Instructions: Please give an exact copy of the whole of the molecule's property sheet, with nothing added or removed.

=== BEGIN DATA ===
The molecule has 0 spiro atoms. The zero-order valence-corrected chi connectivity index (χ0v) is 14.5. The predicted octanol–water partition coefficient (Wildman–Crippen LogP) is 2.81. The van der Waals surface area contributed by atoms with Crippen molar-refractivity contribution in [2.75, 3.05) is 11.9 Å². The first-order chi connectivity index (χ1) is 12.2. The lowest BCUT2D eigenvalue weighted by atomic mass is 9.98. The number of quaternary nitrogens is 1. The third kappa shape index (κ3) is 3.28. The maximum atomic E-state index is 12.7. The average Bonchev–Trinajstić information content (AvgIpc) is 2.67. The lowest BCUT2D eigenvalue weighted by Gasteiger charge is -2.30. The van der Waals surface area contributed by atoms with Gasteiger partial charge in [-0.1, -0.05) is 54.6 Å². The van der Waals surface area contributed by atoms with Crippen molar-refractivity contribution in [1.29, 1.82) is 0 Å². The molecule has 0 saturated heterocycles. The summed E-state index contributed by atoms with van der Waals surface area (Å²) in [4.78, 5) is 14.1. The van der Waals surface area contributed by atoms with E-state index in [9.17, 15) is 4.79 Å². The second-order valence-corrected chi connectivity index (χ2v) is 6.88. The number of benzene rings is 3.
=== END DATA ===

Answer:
The molecule has 0 spiro atoms. The zero-order valence-corrected chi connectivity index (χ0v) is 14.5. The predicted octanol–water partition coefficient (Wildman–Crippen LogP) is 2.81. The van der Waals surface area contributed by atoms with Crippen molar-refractivity contribution in [2.75, 3.05) is 11.9 Å². The first-order chi connectivity index (χ1) is 12.2. The lowest BCUT2D eigenvalue weighted by atomic mass is 9.98. The number of quaternary nitrogens is 1. The third kappa shape index (κ3) is 3.28. The maximum atomic E-state index is 12.7. The average Bonchev–Trinajstić information content (AvgIpc) is 2.67. The lowest BCUT2D eigenvalue weighted by Gasteiger charge is -2.30. The van der Waals surface area contributed by atoms with Gasteiger partial charge in [-0.1, -0.05) is 54.6 Å². The van der Waals surface area contributed by atoms with Crippen molar-refractivity contribution in [1.29, 1.82) is 0 Å². The molecule has 0 saturated heterocycles. The summed E-state index contributed by atoms with van der Waals surface area (Å²) in [4.78, 5) is 14.1. The van der Waals surface area contributed by atoms with E-state index in [9.17, 15) is 4.79 Å². The second-order valence-corrected chi connectivity index (χ2v) is 6.88. The number of benzene rings is 3.